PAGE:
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New law criminalizes xylazine. Advocates say it may push people from treatment to incarceration

Indiana statehouse in late winter.
Lauren Chapman
/
IPB News
The presence of xylazine didn’t have the same criminal liability that substances like fentanyl had because it wasn’t considered a controlled substance. The new law closed, what some lawmakers called, a "loophole."

A veterinary tranquilizer being used as a cutting agent in other controlled substances has been linked to a higher risk of overdose.

Legislation signed into law in March created criminal penalties for the possession and dealing of xylazine. Some advocates said people who need to be connected to treatment might face incarceration instead.

The presence of xylazine didn’t have the same criminal liability that substances like fentanyl had because it wasn’t considered a controlled substance. The new law closed, what some lawmakers called, a “loophole.”

Zach Stock, legislative counsel for the Indiana Public Defender Council, said HEA 1203 identifies a problem, but criminalization hasn’t worked as a stand alone drug policy since the “War on Drugs” started.

“We need to leverage the criminal justice system for providing the treatment, and the conditions necessary to get better, not just warehousing them in jails and in prisons,” Stock said.

The law, authored by Rep. Jennifer Meltzer (R-Shelbyville), establishes penalties for both the possession and dealing of xylazine. Possession of xylazine can result in a $5,000 fine and a year in jail. Xylazine dealing carries the potential of one to six years in prison, with the potential punishment increasing to two to 12 years in prison for those with a prior xylazine related conviction.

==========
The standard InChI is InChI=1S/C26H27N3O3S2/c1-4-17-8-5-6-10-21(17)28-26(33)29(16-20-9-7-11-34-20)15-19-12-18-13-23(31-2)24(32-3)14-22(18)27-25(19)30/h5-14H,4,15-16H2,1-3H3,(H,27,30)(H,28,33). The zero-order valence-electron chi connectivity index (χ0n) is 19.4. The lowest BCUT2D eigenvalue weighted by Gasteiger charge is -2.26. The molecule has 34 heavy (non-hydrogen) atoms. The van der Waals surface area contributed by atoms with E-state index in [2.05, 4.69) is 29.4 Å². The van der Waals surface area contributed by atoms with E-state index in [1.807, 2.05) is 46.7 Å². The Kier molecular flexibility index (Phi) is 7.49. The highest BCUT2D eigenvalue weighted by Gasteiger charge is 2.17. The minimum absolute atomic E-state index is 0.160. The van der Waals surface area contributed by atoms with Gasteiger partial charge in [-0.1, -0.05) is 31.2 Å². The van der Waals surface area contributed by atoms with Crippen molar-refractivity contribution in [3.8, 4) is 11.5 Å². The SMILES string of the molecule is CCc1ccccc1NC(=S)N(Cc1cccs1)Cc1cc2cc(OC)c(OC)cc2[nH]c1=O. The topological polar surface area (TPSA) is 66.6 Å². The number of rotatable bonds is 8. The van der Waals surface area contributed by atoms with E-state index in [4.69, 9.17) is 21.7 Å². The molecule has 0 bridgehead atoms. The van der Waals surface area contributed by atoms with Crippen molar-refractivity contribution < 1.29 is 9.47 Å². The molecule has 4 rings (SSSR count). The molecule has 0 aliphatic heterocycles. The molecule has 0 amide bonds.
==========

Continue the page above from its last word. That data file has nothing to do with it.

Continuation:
Stock said the new law also poses a danger of affecting the role that plea deals play in the system. It allows for “charge stacking," which refers to a prosecutor’s ability to charge for possession for all substances that a person has on them, even if they weren’t fully aware that the substance they have was cut with xylazine.

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“The more we allow charge stacking, the more likely we are to see coerced guilty pleas, people who just accept a charge that they don't need to accept to be done with it for fear of, even worse consequences if they fight it,” Stock said.

The new law opposes a key section of the Indiana Constitution that says the penal code should be founded on the principles of reformation, according to Stock.

“It adds a lot of heat and no light,” Stock said. “It adds punishment and no reformation.”

Some lawmakers raised concerns the legislation contributes to a cycle of chasing substance after substance, rather than directing people toward recovery. Stock said the state can maintain “a level of criminalization,” but treatment and harm reduction are necessary parts of the conversation.

An amendment proposed to include some harm reduction efforts, such as language that would decriminalize xylazine test strips. However, the amendment did not pass. Additional legislation that would have removed ambiguous language around test strips also failed during the 2024 session.

Abigail is our health reporter. Contact them at aruhman@wboi.org.

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Abigail Ruhman covers statewide health issues. Previously, they were a reporter for KBIA, the public radio station in Columbia, Missouri. Ruhman graduated from the University of Missouri School of Journalism.